Down at a chemical level, the pond water is being profoundly influenced by the growth of algae. The photosynthetic processes which occur only in daylight hours see the liberation of oxygen and the uptake of carbon dioxide. These processes occur at the same time as the normal respiration of the plant, but there is an overall increase in oxygen and decrease in carbon dioxide in a pond with heavy growths of plant life.

At night photosynthesis stops, but respiration continues leading to a decrease in oxygen levels and increases in carbon dioxide, a trend that continues until sunrise.

Ce inseamna toate astea pentru pesti?

Firstly, the oxygen level in the pond will be far from stable, lakes heavily choked with algal growth have been recorded fluctuating from a supersaturated 169% down to a low of 39% sat. This instability would cause chronic stress to fishes and would need to be remedied.

Another problem is the carbon dioxide release which increases at night. The chemistry of carbon dioxide in water is very complex, but can generally be considered to lower the pH as it leads to the formation of carbonic acid, meaning that more carbon dioxide leads to a lower pH.

The pH is held stable by the buffering system or carbonate hardness (KH) in the water. Ponds with a good strong KH (>6 °H) can resist the change in pH for a decent length of time, as the KH can buffer the carbonic acid. Remember though that KH can become exhausted and is best replaced by a water change with hard to moderately hard water. If you live in a soft water area of the country then KH can be raised by placing a cockle or oyster shell into the final stage of the filtration system. Alternatively, you can improve water quality by adding Tetra Pond WaterBalance which helps to maintain the correct water conditions, stabilising pH and KH to promote a healthier pond environment.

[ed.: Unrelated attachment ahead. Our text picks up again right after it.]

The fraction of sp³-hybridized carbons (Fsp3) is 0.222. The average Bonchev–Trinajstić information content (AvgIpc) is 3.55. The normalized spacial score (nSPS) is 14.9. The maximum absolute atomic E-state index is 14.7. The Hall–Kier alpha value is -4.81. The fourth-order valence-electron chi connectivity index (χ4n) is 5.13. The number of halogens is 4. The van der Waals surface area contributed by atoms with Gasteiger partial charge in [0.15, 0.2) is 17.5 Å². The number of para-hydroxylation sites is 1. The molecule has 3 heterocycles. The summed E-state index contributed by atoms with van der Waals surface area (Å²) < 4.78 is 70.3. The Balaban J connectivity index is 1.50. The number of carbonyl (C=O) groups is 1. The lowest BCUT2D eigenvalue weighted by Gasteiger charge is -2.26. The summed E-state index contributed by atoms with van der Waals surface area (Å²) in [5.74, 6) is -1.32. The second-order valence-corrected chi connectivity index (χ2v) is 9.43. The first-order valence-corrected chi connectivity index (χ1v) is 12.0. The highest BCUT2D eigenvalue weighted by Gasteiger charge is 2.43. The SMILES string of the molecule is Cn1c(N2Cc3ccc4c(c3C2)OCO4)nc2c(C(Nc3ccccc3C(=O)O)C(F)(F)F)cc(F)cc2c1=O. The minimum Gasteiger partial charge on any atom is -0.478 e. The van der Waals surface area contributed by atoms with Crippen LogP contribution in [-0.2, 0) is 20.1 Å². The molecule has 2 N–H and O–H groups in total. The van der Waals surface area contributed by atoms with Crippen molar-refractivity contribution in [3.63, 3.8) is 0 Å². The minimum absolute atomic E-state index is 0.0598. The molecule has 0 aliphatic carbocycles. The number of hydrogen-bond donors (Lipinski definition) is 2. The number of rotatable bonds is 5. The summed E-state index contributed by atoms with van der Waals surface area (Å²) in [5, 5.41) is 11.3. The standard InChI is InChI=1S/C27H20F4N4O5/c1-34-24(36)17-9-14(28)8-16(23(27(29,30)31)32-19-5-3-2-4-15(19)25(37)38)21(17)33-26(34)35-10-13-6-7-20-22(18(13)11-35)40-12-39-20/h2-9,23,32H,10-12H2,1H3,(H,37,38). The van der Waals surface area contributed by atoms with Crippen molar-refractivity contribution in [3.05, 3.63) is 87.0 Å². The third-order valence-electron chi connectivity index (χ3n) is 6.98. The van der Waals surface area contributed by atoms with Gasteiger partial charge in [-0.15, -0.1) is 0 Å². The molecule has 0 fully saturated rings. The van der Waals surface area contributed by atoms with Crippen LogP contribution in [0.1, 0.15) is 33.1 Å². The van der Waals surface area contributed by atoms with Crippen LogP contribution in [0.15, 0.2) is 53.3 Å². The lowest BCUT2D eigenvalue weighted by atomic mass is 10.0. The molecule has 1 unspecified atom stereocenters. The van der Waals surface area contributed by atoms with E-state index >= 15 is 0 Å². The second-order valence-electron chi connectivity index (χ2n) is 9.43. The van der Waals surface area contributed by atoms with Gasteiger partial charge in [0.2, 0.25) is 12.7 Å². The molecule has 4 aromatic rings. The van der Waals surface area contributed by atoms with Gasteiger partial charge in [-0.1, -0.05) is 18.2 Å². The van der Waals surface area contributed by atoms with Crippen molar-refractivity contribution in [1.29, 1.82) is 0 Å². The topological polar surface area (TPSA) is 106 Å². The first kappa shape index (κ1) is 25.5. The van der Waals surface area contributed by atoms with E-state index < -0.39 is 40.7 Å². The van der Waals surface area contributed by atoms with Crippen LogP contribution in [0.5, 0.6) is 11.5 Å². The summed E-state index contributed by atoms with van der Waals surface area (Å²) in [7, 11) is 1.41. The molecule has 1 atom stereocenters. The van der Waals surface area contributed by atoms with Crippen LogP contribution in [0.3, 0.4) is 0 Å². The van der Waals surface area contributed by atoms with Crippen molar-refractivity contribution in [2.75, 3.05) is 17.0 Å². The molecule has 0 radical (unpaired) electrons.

Therefore, a pond choked with algae is a potentially dangerous environment for the pond as well as an eyesore in the garden of the pond keeper. The action plan involves getting rid of the algae, ensuring the oxygen level is not fluctuating by vigorously aerating the water, especially at night. And finally ensuring the pond is not suffering daily fluctuations in pH by maintaining a good level of KH in the pond water.

What about aquaria?

This unfortunate property of water to hold less oxygen in warmer water also impacts aquaria but for the majority of tanks this should not be an issue if necessary precautions are taken. A tropical tank will be heated to around 25⁰C though in a small urban flat in high summer the room temperature may rise well above this. Measures taken to keep the room at a comfortable temperature for the human occupants will also benefit the fish. Close curtains and blinds to block direct sunlight and leave windows open if you’re able to. Aerate the tank as much as possible at this time of year, monitor the tank temperature and fish behaviour closely. Look out for signs of respiratory distress such as lethargy and gasping at the water surface.

Goldfish in unheated tanks should be able to tolerate water temperatures rising above 25⁰C, but again there will be a need to aerate the tank often. Temperate tanks containing fishes such as White Cloud Mountain minnows will be less forgiving.

Marine aquarium keepers will need to be especially vigilant as overheating of their aquaria can be a common problem especially due to the strong lighting used and fish/invertebrate distress can arise – these tropical marine animals simply cannot tolerate temperatures encountered in some indoor environments in the summer. If room temperatures cannot be kept below 25⁰C in high summer, then an automatic aquarium chiller must be installed or the fishkeeper must be ready with ice packs, a fan or cooled artificial seawater to manage the temperature manually.